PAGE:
Perspectives on Efficacy: An Atomoxetine Tutorial

DIALOGS ADHDDecember 2007
Volume 5
Issue 1

This article provides answers to several common questions associated with the use of Strattera® (atomoxetine HCl) to treat patients with ADHD. Strattera is indicated for the treatment of Attention-Deficit/Hyperactivity Disorder (ADHD) in children age 6 and older, adolescents, and adults.

This article provides answers to several common questions associated with the use of Strattera® (atomoxetine HCl) to treat patients with ADHD. Strattera is indicated for the treatment of Attention-Deficit/Hyperactivity Disorder (ADHD) in children

age 6 and older, adolescents, and adults.

Is atomoxetine an efficacious medication for ADHD?

There have been more than a dozen double-blind, randomized

controlled ADHD trials of atomoxetine in children, adolescents,

and adults with ADHD and all clinical studies have had a positive

efficacy outcome. Each of these studies demonstrates a very

clear statistically significant and clinically meaningful advantage

of atomoxetine over placebo.

Why do many clinicians report not having the same clinical success with atomoxetine that they might with stimulants or other medications?

A number of factors may be contributing to the differential perception

of efficacy between stimulants and atomoxetine. The most

basic explanation is that the magnitude of benefit for many patients

may be greater with stimulants and there is some research to support

this from head-to-head studies.8,9 However, other factors can

also contribute to the perception of an efficacy gap. Central to these

factors, I believe, is the fact that atomoxotine works via a different

mechanism of action compared to the stimulants, and therefore

exhibits a different therapeutic time-course. Atomoxetine is a selective

norepinephrine reuptake inhibitor. ADHD symptom reduction

begins early but accrues slowly and steadily over many weeks

before marked benefits are achieved.1 In fact, data suggests that it

may require 4-6 weeks before marked benefits are seen. As a result,

changes in patients are gradual and subtle and therefore can be

more easily overlooked by patients compared to the rapid symptomatic

improvement experienced by some patients taking stimulant

medications every morning. In essence, patients may report that

atomoxetine is not having any effect, when indeed it may be. This

could be because it produces symptom improvement that grows

slowly and steadily over time in contrast to the more apparent daily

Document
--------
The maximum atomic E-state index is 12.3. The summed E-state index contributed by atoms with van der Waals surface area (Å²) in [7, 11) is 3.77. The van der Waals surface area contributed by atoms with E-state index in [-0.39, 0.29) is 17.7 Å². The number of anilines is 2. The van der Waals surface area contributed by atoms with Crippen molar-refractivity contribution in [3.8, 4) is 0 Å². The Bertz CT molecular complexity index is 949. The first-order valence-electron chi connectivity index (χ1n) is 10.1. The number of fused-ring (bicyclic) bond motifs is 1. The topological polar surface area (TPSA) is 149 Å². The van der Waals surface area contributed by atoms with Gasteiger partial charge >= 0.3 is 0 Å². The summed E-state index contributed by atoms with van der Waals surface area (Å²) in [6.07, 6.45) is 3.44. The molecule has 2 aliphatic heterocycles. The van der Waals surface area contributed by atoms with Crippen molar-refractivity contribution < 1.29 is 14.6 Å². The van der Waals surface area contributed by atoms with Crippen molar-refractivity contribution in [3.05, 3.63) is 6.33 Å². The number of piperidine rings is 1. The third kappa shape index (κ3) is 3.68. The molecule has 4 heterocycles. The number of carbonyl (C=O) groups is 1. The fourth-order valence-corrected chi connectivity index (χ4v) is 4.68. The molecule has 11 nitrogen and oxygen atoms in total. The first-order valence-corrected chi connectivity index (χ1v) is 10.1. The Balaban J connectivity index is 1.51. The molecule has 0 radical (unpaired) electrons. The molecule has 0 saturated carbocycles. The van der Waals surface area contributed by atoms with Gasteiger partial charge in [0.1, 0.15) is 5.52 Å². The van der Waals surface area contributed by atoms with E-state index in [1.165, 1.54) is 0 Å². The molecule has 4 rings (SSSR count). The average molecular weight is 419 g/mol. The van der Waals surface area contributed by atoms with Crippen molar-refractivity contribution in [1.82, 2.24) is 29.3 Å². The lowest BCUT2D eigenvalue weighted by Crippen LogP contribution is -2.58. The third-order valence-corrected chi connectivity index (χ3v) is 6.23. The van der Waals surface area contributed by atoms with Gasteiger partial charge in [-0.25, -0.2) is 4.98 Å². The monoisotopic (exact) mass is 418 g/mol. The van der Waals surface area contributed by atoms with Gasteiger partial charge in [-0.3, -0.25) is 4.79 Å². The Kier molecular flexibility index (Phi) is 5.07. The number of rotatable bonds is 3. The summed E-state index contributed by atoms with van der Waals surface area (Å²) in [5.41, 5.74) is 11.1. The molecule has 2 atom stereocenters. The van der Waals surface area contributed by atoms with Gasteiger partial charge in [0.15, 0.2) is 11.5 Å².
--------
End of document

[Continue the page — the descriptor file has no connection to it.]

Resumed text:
onset associated with stimulants.

One possible explanation for a perceived less apparent response

with atomoxetine is that patients who had experienced the more

dramatic response to stimulants previously may be less able to

recognize the more subtle therapeutic benefits of atomoxetine.

What can clinicians do to help patients recognize the therapeutic effects of atomoxetine?

A potential gap in perceived versus actual benefit of atomoxetine

may often be mitigated if clinicians take a more rigorous approach

to evaluating the therapeutic effects of atomoxetine. This means

not relying solely on nebulous, open-ended questions to assess a

patient’s response to the medication (eg, “how are you doing?” or

“do you think the medication is working?”). Given the extremely

subtle course of atomoxetine’s therapeutic effects, patients will,

not infrequently, answer in the negative to such questions. The

clinician must, in those cases, pursue a more meticulous line of

questioning aimed at a patient’s specific target symptoms. Prior to

starting treatment, the clinician and patient should create a short

list of frequently occurring and debilitating ADHD target symptoms.

If a treatment is successful, these target symptoms would

decrease noticably. By doing this, clinicians and patients themselves

may be surprised how often an apparent lack of effect by

“Gestalt” assessment yields to recognition of improvement upon

specific target symptom assessment. Atomoxetine can produce

therapeutic benefits even before a patient is aware of it, especially

if they are a patient who has previously experienced the salient,

rapid therapeutic effects of a stimulant.

What are some of the considerations that go intomedication selection?

There is some evidence now that can inform this decision. For

example, a recent double-blind study of children with ADHD and

co-morbid anxiety confirms the experience of many physicians

that atomoxetine may be a good choice in this population, as it

demonstrated significant reduction in ADHD for patients with

ADHD and co-morbid anxiety symptoms.10 However, in general, I

don’t think we know enough in this regard to reliably categorize

patients as optimal candidates for one ADHD medication or the

other. The reality is that neither the physician nor the patient

can, a priori, predict which patient will respond well or poorly

to any given medication option. As a result, I take a very different

approach, which can be considered the antithesis of trying to

match a patient with a medication.

The first priority, and perhaps the most important thing to do in

this approach, is to establish the appropriate context and expectations.

I educate newly diagnosed adult patients or parents of child

patients that ADHD is a chronic condition requiring long-term treatment.

The good news, I tell them, is that medications are generally

highly efficacious and that there is a strong likelihood that one or

more of the available treatments will make a significant positive

impact on the patient’s quality of life. I explain to them that the

chronic nature of the illness combined with the general efficacy

of available medications mean that it is likely that they or their

child will be receiving treatment for many years. In my experience,

once a medication regimen has been established patients tend to

go on with their lives, and do not continually revisit whether the

established regimen they are taking is the optimal one. Therefore,

I explain to newly diagnosed patients that the initial period after a

diagnosis has been made, the period they are now in, is the time to

identify the optimal treatment regimen.

During this educational process, I admit to my patients that

I cannot reliably predict what medication will be best for them

and likewise, that they cannot predict this either. As such, I

encourage them to consider trying one of the first-line treatment

options available: one of the long-acting stimulant preparations,

on the one hand, and atomoxetine on the other. This is important

because many patients with ADHD, or parents of children with

ADHD, want a complete resolution of ADHD instantaneously,

and they will gravitate toward a stimulant simply for this reason